According to Public Health England, coronavirus was diagnosed in around 164 patients in Leicester last week – 0.05 percent of the population.

Before the local lock dispute, Mr. Hancock announced a £ 3 million package for companies that could not reopen in Leicester.

He said, "I totally understand the huge impact that the block has on people in the city."

Lord Lamont, ex-Chancellor of Tory, urged ministers last night not to lose focus on the economic recovery and warned them against taking blanket measures for the entire economy.

He said: "The only thing we cannot afford is another total ban. The economy has a long struggle for advancement. & # 39;

The email earlier this week revealed that the Prime Minister is "extremely concerned" about the possibility that a second surge in infections may occur in the next two weeks.

His comments in the past few days are in stark contrast to his message two weeks ago, when he expressed hope that all social restrictions on distance could be lifted in time for Christmas.

Yesterday, Mr Johnson insisted that Britain had "massive success" in lowering mortality rates, but warned, "I have to tell you that we are considering a resurgence of the virus in some other European countries. You can see what happens in the USA happens. " United States.

“So as a country, it is absolutely important that we continue to keep our focus and discipline and not pretend that we are somehow out of the forest or that everything is over because it is not all over. & # 39;

Despite the increase in the infection rate, the numbers are still well below the high of May 1 when 6,201 cases were confirmed in just one day.

Mr Smith, whose Crawley constituency also includes Gatwick Airport, said last night: "Tests should play a much bigger role in giving people confidence in travel."

Do I have to cancel my wedding? Can I still celebrate oath? Your questions were answered when 4.5 million people in Greater Manchester, Lancashire and Yorkshire were affected by a new lock

What has the government announced?

Health Minister Matt Hancock said last night that people from different households in Greater Manchester, parts of East Lancashire and West Yorkshire will be banned from midnight onwards in their homes and gardens.

Which areas are affected?

The new restrictions apply to the entire Greater Manchester area, parts of East Lancashire, including Blackburn with Darwen, Burnley, Hyndburn, Pendle and Rossendale, and Bradford, Calderdale and Kirklees in West Yorkshire.

The same restrictions apply to Leicester, where the first so-called “local lock” was imposed on June 29.

What does this mean for the people living there?

The Ministry of Health and Social Affairs (DHSC) said the new measures will mean that people in these areas should not mix with other households outside of those in their support bubbles in private homes or gardens.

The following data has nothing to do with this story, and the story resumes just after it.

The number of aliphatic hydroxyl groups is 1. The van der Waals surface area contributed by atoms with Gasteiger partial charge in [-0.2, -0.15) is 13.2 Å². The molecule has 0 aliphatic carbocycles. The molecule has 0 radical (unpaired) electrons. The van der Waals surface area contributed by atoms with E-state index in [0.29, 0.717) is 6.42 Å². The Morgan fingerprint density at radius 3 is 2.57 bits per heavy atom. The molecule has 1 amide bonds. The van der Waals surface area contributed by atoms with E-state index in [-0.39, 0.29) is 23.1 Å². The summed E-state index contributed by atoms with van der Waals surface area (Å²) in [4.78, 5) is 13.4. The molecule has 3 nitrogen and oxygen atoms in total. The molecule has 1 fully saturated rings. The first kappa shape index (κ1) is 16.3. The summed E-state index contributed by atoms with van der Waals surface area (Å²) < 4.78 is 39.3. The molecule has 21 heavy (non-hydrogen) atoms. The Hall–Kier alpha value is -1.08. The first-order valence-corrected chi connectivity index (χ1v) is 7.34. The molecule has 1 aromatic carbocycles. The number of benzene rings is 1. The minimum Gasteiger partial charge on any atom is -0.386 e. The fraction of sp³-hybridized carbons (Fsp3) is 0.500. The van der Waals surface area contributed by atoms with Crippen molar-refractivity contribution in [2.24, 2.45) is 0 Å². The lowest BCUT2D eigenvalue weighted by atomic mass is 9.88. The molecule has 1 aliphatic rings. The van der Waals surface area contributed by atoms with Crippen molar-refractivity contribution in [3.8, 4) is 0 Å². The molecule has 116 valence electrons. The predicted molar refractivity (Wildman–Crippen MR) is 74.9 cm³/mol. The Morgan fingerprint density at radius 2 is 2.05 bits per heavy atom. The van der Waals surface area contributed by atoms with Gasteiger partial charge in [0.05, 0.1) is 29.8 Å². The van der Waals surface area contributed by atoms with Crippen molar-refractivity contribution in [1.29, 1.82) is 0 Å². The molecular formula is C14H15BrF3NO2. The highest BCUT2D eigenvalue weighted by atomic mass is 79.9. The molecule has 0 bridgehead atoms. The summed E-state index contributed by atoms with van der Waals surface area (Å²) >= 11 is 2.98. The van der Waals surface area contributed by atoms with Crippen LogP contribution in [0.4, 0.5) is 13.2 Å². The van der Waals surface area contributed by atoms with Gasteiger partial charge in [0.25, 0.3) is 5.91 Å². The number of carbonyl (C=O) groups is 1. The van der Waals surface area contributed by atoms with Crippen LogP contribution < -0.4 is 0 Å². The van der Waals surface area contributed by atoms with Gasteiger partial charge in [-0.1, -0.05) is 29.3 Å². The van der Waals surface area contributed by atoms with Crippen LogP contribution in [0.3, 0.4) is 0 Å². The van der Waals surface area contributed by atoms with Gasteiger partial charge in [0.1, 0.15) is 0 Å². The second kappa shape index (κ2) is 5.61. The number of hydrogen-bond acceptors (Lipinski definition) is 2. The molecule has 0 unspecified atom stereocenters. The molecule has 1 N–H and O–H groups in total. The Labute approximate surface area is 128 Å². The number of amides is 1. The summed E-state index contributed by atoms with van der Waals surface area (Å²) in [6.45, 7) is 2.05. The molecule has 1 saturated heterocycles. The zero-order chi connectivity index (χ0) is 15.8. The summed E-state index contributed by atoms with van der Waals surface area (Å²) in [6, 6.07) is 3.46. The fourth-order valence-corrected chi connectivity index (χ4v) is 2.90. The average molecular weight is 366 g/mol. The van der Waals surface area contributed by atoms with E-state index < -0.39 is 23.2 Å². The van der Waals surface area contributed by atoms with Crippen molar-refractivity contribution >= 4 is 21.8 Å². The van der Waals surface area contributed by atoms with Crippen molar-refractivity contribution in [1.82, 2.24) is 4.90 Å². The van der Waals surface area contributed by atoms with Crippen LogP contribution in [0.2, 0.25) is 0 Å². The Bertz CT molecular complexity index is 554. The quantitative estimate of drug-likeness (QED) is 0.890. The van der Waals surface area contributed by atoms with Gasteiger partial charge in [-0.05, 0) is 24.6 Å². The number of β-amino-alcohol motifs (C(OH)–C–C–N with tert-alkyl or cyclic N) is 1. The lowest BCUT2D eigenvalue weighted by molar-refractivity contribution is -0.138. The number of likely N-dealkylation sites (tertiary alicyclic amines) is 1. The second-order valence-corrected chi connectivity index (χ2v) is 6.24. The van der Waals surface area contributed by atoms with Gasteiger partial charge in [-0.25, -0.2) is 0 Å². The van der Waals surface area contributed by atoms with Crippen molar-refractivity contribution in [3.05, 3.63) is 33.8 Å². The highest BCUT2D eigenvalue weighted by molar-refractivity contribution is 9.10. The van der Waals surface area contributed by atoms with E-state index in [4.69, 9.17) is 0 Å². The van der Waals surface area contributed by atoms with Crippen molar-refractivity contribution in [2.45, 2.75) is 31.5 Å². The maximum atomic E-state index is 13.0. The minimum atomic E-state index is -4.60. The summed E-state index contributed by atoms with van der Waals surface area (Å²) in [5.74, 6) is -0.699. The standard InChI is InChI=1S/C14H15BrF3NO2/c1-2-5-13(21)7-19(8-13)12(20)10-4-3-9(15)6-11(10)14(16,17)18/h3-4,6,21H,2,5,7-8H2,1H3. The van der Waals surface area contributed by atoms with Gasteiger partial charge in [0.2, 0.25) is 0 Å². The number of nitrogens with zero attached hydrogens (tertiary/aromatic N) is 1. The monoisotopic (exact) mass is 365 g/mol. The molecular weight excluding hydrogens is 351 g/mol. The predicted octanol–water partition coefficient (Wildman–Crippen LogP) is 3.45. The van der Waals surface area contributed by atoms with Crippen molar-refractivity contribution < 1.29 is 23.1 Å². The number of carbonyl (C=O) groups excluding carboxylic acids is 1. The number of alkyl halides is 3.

Households can go to bars, pubs and other restaurants, but two households shouldn't go together, the department added.

The DHSC announced that the restrictions currently in place in Blackburn that indoor pools, gyms and dance studios, gyms and sports facilities will remain closed will continue to apply.

Why is this done?

In a series of tweets, Mr. Hancock said that there was an increasing transmission rate in parts of Northern England.

He said this was due to the fact that "households are gathering and do not follow the social distance rules" and the new rules were being introduced to "protect the country".

How are the restrictions enforced?

The government said it would sign new regulations to make the changes "legally enforceable" and give local authorities and police forces powers to enforce these restrictions.

How quickly does the virus spread?

According to the latest figures from Public Health England (PHE), the infection rate is increasing in 13 of the 19 municipalities in the areas where the new measures are being introduced.

In Blackburn with Darwen, the rate increased from 83.3 cases per 100,000 people in the seven days to July 20 to 89.3 in the seven days to July 27. A total of 133 new cases were registered.

Leicester has the second highest 7-day rate, although it has dropped from 67.8 per 100,000 population to 60.2 over the same period, with 214 new cases.

During the same period, the rate also rose in Manchester, Burnley, Pendle, Bradford, Calderdale, Oldham, Bury, Salford, Stockport, Tameside, Trafford and Wigan, but fell in Hyndburn, Rossendale, Kirklees, Bolton and Rochdale.

Rochdale, Oldham, Blackburn and Pendle were on a PHE watchlist as "problem areas" after increased infection rates.

What is going on in Leicester?

The DHSC announced that restaurants, cafes, bars and hairdressers in Leicester can be reopened on Monday to ease restrictions across the rest of the country on July 4th.

Leisure centers, gyms and pools will remain closed, but cinemas and museums will open and religious ceremonies can take place, he added.

The department said all local restrictions currently in place in the neighboring neighborhoods of Oadby and Wigston will end.

But Mr. Hancock said that the social gathering restrictions imposed on Greater Manchester, East Lancashire and West Yorkshire would also apply to the city of Leicester.

Does my household have close family members?

Your household – as defined by law – consists only of the people you live with. If you have formed a support bubble (which must span a single adult household, i.e. single people or single parents with dependent children under the age of 18), they can be treated as if they were members of your household.

What will be illegal?